THE REPUBLIC OF UGANDA
IN THE HIGH COURT OF UGANDA AT KAMPALA
(COMMERCIAL COURT DIVISION)
MISCELLANEOUS APPLICATION NO. 321 OF 2011
(ARISING FROM HCCS NO. 213 OF 2011)
SSEMAKULA AUGUSTINE t/a
SSEMAKULA & CO. ADVOCATES::::::::::::::::::::::::::::::::::APPLICANT
THE COMMISSIONER GENERAL
BEFORE: LADY JUSTICE HELLEN OBURA
This application was brought under Order 41 rules 1 and 9 of the Civil Procedure Rules (CPR) and section 98 of the Civil Procedure Act (CPA). The applicant was seeking for orders that a temporary injunction be issued against the respondent, her servants, agents and workmen restraining them from attaching or levying distress on his property. The applicant was also seeking for orders that costs of this application be provided for.
The application was supported by an affidavit sworn by the applicant on the 15th of June 2011. The brief grounds of the application as stated therein are that in may 2009, Uganda Revenue Authority (URA) through an agency notice unjustifiably attached Shs. 2,322,079,803/= as tax from the applicant’s back account and subsequently issued to the applicant income tax and value added tax assessment notices of Shs. 974,175,287/= and Shs.722,310,649/= respectively. Further that the applicant objected to the tax assessment but his objections were not considered and the respondent subsequently issued warrants of distress on the basis of which an auctioneer was threatening to attach or levy distress on the applicant’s property.
The applicant further deposed that he had filed a suit against the respondent which had a high chance of success. Further that the applicant was likely to suffer irreparable damage if the respondent’s orders to levy distress on his property were effected by the auctioneers.
An affidavit in reply and opposition to the application was sworn by Ms. Jane Ashaba Kanya an officer in the Domestic Tax Department of URA. She deposed that the agency notice referred to by the applicant was issued in respect of the income tax on the terminal benefits paid to the former workers of the defunct Diary Corporation Ltd through the applicant who represented them and the applicant had no instructions to challenge the same. Copies of the authority to pay and the bank statement were attached as annexture “R1” and the Memorandum of Understanding (MoU) by which the four suits were settled and a copy of a letter indicating that instruction was withdrawn from the applicant were attached as annextures “R2” and “R3” respectively.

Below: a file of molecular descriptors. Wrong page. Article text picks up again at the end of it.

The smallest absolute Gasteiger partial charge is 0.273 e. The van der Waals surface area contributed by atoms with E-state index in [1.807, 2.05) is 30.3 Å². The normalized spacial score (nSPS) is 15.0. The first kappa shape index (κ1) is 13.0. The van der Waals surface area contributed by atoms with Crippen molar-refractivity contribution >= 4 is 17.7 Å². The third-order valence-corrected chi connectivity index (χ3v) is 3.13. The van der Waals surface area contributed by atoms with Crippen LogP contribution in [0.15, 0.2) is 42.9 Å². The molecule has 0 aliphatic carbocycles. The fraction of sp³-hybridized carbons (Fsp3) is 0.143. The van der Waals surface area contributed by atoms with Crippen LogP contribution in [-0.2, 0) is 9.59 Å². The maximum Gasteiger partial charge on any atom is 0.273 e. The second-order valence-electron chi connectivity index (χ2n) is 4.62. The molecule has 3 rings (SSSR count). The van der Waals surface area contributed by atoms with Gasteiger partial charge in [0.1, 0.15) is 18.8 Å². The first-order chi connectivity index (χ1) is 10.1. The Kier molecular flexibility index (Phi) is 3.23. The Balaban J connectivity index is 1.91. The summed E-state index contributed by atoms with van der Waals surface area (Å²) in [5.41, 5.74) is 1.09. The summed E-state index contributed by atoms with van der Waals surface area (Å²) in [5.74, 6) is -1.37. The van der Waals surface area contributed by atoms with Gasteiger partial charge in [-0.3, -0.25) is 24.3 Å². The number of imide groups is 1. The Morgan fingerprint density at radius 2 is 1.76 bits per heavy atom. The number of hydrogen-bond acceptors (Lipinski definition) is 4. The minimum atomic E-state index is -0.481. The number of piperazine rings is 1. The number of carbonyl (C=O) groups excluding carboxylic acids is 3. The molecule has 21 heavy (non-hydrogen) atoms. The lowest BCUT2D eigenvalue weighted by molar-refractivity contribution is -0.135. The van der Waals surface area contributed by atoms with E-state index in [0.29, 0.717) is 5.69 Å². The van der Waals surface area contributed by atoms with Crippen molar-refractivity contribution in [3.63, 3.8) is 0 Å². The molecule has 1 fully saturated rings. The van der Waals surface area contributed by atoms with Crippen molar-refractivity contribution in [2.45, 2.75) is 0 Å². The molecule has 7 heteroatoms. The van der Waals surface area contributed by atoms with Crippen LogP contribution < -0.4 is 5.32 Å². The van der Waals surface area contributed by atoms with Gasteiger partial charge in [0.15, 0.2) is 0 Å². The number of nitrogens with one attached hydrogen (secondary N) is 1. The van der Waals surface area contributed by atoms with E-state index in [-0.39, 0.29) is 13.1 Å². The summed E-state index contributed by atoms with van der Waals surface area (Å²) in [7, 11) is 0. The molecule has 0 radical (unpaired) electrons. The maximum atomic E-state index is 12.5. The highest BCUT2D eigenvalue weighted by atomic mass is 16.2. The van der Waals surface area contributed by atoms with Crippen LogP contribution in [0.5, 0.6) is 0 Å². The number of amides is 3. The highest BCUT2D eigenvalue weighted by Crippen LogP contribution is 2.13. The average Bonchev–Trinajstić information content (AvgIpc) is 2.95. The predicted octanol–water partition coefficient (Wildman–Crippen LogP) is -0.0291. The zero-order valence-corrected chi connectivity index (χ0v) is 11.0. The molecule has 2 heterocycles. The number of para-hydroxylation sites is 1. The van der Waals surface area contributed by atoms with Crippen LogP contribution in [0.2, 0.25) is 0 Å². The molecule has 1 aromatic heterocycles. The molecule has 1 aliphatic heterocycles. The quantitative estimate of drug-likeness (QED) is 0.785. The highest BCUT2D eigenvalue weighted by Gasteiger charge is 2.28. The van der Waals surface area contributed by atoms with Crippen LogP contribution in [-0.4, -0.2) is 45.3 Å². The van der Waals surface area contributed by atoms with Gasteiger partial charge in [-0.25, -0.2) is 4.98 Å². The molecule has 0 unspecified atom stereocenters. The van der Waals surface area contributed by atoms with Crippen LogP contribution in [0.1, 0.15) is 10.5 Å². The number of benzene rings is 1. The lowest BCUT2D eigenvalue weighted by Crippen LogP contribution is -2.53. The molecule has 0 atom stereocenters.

She further deposed that the applicant was entitled to legal fees in accordance with the remuneration agreements between the applicant and his clients that attracted value added tax as well as income tax payable by the applicant to URA. Further that the respondent assessed both taxes which the applicant had refused to pay despite several reminders and the same continue to attract monthly interest of 2%. Copies of the remuneration agreements were attached as group annexture “R4”.
Further that the applicant’s objection to the assessment was false and lacked sound justification why the assessments would not stand so the taxes assessed remained due and payable to the Government of Uganda that risked losing the revenue if the respondent was restrained from recovering the taxes and the applicant lost the suit. Copies of the objection and the decision made thereon were attached as “R5” and “R6” respectively.
At the hearing of this application, the applicant was represented by Mr. Robert Karigyenda and the respondent by Mr. George Okello. Counsel for the applicant in his submission gave the background of this application. He stated that arising from four suits that were brought against Diary Corporation Ltd, the Government of Uganda through the Ministry of Finance, Planning and Economic Development in March 2009 paid terminal benefits amounting to Shs. 10,215,185,303/= to about 300 former employees of the defunct Diary Corporation Ltd through the applicant’s clients bank account. He submitted that on the 15th May 2011 , after the applicant had paid about 200 beneficiaries their respective claims , the respondent through an agency notice recovered Shs. 2,322,079,803/= from the applicant’s client bank account as income tax on the terminal benefits of the former workers.
He submitted that the respondent subsequently issued income tax and VAT assessment to the applicant who raised an objection which was overruled and a distress warrant issued for recovery of the same. Further that the applicant filed a suit to challenge the tax assessment and the distress warrant and this application for a temporary injunction to preserve the status quo pending determination of the main suit. He submitted further that before this application could be fixed for hearing the respondent locked up the applicant’s office.